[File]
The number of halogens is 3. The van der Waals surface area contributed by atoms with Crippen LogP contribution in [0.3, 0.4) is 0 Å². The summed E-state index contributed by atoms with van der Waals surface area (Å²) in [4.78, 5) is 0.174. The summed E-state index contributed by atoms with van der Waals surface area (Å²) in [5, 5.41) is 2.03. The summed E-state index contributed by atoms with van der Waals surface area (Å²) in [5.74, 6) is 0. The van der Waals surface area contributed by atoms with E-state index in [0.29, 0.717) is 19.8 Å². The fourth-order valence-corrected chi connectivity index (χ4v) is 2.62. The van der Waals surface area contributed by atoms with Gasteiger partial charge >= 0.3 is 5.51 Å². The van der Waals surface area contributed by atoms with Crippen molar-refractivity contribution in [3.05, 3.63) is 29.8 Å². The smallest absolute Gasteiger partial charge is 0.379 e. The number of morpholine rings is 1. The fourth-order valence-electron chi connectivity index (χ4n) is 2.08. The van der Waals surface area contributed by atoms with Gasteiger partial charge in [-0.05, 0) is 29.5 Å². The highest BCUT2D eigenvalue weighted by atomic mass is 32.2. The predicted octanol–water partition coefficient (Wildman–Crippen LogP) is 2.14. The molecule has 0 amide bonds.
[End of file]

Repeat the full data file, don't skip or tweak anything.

The number of halogens is 3. The van der Waals surface area contributed by atoms with Crippen LogP contribution in [0.3, 0.4) is 0 Å². The summed E-state index contributed by atoms with van der Waals surface area (Å²) in [4.78, 5) is 0.174. The summed E-state index contributed by atoms with van der Waals surface area (Å²) in [5, 5.41) is 2.03. The summed E-state index contributed by atoms with van der Waals surface area (Å²) in [5.74, 6) is 0. The van der Waals surface area contributed by atoms with E-state index in [0.29, 0.717) is 19.8 Å². The fourth-order valence-corrected chi connectivity index (χ4v) is 2.62. The van der Waals surface area contributed by atoms with Gasteiger partial charge >= 0.3 is 5.51 Å². The van der Waals surface area contributed by atoms with Crippen molar-refractivity contribution in [3.05, 3.63) is 29.8 Å². The smallest absolute Gasteiger partial charge is 0.379 e. The number of morpholine rings is 1. The fourth-order valence-electron chi connectivity index (χ4n) is 2.08. The van der Waals surface area contributed by atoms with Gasteiger partial charge in [-0.05, 0) is 29.5 Å². The highest BCUT2D eigenvalue weighted by atomic mass is 32.2. The predicted octanol–water partition coefficient (Wildman–Crippen LogP) is 2.14. The molecule has 0 amide bonds.